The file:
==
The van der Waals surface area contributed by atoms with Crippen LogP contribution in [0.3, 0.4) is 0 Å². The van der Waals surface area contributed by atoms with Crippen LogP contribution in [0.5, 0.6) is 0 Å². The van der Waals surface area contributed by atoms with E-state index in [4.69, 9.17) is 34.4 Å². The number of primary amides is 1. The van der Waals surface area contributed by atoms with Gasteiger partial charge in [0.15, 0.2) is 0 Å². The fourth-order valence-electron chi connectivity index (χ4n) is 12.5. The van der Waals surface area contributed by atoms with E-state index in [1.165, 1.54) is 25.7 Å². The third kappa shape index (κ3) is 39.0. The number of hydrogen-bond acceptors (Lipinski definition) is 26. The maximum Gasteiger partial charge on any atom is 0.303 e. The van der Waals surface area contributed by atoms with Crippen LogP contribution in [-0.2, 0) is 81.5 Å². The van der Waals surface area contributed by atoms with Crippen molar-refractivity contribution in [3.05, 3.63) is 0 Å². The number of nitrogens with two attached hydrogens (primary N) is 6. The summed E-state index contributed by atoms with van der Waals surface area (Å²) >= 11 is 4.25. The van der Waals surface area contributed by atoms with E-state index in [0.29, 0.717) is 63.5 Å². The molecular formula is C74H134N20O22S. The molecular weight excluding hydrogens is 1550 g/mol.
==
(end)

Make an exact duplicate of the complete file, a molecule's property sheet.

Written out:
The van der Waals surface area contributed by atoms with Crippen LogP contribution in [0.3, 0.4) is 0 Å². The van der Waals surface area contributed by atoms with Crippen LogP contribution in [0.5, 0.6) is 0 Å². The van der Waals surface area contributed by atoms with E-state index in [4.69, 9.17) is 34.4 Å². The number of primary amides is 1. The van der Waals surface area contributed by atoms with Gasteiger partial charge in [0.15, 0.2) is 0 Å². The fourth-order valence-electron chi connectivity index (χ4n) is 12.5. The van der Waals surface area contributed by atoms with E-state index in [1.165, 1.54) is 25.7 Å². The third kappa shape index (κ3) is 39.0. The number of hydrogen-bond acceptors (Lipinski definition) is 26. The maximum Gasteiger partial charge on any atom is 0.303 e. The van der Waals surface area contributed by atoms with Crippen LogP contribution in [-0.2, 0) is 81.5 Å². The van der Waals surface area contributed by atoms with Crippen molar-refractivity contribution in [3.05, 3.63) is 0 Å². The number of nitrogens with two attached hydrogens (primary N) is 6. The summed E-state index contributed by atoms with van der Waals surface area (Å²) >= 11 is 4.25. The van der Waals surface area contributed by atoms with E-state index in [0.29, 0.717) is 63.5 Å². The molecular formula is C74H134N20O22S. The molecular weight excluding hydrogens is 1550 g/mol.